The Lawsuit About Nothing: Seinfeld Beats Copyright Lawsuit over ‘Comedians in Cars’

US comedian Jerry Seinfeld was recently the subject of legal action, as a former colleague, Christian Charles, claimed to have pitched the original idea for the Netflix series Comedians in Cars Getting Coffee. Charles claimed that he made the initial suggestion a decade before the show’s first episode aired.

Charles claimed his project, Two Stupid Guys in a Stupid Car Driving to a Stupid Town, was initially pitched to Seinfeld in 2002, as the pair had worked together since 1994. In fact, Charles directed the pilot for Comedians in Cars, however the pair’s relationship broke down due to a difference of opinion regarding Charles’ deserved compensation and credit.

Along with the claim that the idea for the show was his, Charles contended that he registered copyright protection for a treatment and script of a pilot episode. He further stated that he conducted meetings and had email conversations with Seinfeld’s representatives, prior to their difference of opinion regarding compensation after the pilot aired.

With the Netflix deal amassing $100 million, it’s fair to say that both parties had a considerable stake in the proceedings. Despite this, a Manhattan District judge, Alison Nathan, ruled in favor of Seinfeld as Charles had taken too long to sue, bringing him outside of the statute of limitations.

Shifting to a Canadian context, the primary legislation that governs copyright in Canada is the Copyright Act (the “Act”). Sections 3 and 27 of the Act states that an infringement occurs when any person does anything that only the copyright owner has the right to do. In relation to a work, this means the sole right to: (a) produce or reproduce the work or any substantial part thereof in any material form whatsoever; and (b) perform the work or any substantial part thereof in public or, if the work is unpublished, to publish the work or any substantial part thereof.

While a copyright infringement action may be filed by the owner of the copyright or its successor in title, the Act contains a three-year limitation period whereby the plaintiff knew or could have reasonably been expected to know of the act of infringement. US copyright law contains the same limitation period. As such, rather than focusing on the copyright claim, counsel for Seinfeld was able to direct the court towards this issue, as the plaintiff took at least double the limitation period (approximately seven years) to file an infringement action.

Counsel for the defense submitted that the plaintiff only sought legal action years later after finding out about the aforementioned deal with Netflix. 

An important factor in the decision hinged on Seinfeld’s repudiation of Charles’ claim of copyright ownership. The facts of the case indicated Seinfeld rejected Charles’ request for backend compensation twice and made it clear that his only involvement was to be on a “work-for-hire” basis. The work-for-hire distinction is an important one in the context of copyright ownership, as the courts cited Wilson v Dynatone Publishing Co., which held that a defendant who “assert[ed] ownership as a work for hire would effectively repudiate the Plaintiffs’ claim” of copyright ownership.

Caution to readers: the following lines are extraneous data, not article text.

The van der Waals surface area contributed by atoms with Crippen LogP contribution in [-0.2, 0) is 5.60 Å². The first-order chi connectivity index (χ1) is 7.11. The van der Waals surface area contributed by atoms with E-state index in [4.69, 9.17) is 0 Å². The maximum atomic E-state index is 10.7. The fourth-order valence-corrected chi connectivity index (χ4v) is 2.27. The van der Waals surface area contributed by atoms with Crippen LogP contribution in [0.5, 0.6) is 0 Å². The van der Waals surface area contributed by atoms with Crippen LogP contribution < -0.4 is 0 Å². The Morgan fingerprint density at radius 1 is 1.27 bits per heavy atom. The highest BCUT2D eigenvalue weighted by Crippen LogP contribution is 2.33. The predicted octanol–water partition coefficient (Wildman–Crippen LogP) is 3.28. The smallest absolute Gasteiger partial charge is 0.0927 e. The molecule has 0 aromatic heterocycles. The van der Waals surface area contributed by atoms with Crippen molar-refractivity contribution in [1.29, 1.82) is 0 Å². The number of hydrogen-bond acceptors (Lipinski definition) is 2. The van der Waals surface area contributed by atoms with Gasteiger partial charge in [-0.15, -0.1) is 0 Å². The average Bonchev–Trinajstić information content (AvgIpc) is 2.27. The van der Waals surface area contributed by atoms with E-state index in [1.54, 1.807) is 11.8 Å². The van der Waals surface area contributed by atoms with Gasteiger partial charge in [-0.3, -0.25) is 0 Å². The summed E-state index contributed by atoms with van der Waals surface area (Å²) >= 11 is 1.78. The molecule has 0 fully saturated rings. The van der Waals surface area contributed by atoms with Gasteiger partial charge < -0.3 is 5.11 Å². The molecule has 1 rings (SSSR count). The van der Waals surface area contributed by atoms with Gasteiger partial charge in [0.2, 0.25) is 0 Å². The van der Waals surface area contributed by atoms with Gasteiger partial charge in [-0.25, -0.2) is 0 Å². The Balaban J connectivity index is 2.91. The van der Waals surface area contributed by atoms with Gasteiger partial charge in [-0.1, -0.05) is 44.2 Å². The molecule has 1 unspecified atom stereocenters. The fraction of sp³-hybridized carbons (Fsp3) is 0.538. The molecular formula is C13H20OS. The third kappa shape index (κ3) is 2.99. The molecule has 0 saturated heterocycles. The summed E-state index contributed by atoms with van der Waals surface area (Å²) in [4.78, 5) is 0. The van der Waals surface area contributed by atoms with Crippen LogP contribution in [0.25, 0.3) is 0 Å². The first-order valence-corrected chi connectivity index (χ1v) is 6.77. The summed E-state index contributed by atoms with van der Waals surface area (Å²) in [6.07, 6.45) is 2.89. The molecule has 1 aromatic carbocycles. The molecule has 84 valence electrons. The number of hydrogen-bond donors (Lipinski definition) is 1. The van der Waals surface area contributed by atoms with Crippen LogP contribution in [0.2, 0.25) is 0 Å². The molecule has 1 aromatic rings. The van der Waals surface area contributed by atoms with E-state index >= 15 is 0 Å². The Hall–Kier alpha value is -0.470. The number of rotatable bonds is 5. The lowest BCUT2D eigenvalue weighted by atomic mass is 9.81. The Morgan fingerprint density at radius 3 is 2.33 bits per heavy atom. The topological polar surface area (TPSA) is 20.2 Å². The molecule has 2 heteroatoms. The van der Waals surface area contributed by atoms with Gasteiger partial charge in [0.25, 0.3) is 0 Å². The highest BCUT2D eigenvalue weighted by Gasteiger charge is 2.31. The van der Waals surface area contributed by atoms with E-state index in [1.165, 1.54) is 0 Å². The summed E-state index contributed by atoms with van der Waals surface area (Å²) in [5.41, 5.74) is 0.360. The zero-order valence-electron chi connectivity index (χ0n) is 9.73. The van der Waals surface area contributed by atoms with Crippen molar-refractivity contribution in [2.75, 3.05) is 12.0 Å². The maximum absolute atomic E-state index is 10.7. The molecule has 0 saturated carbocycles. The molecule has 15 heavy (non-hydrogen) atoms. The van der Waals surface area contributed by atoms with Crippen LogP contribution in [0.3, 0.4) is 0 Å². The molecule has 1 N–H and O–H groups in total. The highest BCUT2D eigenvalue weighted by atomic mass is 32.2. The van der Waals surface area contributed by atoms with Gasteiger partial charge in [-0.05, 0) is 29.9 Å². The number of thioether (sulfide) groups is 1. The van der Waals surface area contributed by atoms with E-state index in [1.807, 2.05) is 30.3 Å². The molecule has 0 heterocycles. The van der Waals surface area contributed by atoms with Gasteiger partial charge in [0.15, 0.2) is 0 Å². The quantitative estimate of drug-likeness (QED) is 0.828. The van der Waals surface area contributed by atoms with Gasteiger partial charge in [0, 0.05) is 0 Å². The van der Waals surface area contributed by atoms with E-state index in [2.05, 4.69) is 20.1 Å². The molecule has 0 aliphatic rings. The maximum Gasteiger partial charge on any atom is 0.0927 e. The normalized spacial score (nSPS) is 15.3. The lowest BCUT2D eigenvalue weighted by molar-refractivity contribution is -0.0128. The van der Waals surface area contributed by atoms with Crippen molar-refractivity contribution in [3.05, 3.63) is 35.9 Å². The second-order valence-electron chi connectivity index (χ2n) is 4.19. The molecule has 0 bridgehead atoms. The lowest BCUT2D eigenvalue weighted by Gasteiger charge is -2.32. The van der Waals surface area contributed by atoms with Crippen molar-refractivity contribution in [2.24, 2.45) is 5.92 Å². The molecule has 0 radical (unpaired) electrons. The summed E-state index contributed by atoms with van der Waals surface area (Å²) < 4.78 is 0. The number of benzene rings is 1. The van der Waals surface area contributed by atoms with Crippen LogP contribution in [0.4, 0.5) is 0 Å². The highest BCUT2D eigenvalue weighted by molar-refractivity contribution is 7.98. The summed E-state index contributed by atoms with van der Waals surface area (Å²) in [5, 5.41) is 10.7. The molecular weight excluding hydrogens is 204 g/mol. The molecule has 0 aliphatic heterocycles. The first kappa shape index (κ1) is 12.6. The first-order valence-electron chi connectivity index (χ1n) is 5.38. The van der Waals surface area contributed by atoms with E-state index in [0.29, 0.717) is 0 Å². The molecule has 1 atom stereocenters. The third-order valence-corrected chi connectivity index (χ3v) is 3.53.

In agreement, the court held, “Even if all inferences are drawn in favor of Charles, a reasonably diligent plaintiff would have understood that Seinfeld was repudiating any claim of ownership that Charles may have. That Seinfeld did not expressly claim ownership for himself during these conversations does not matter. It is sufficient that Charles’s claim was rejected.”

This rejection marked the initiation of the limitation period, as it was the fatal flaw in the infringement case. However, as the matter was decided on a limitation period argument, one is left to wonder how large a role, if any, Charles actually played in authoring the series.

The specificity of the lawsuit created some initial inclinations that Charles may have a viable claim, and, despite the potential for skepticism due to the final verdict resting on a technicality, the statute of limitations cannot be understood in this light. Rather, the limitation period is an important procedural safeguard put in place to allow for a balancing of protections around artistic expression, while ensuring this expression is not unduly restricted by overly burdensome confines.

 

Written by Jason Clarke, a third year JD Candidate at Osgoode Hall Law School. Jason is also a Clinic Fellow at the Osgoode Innovation Clinic.

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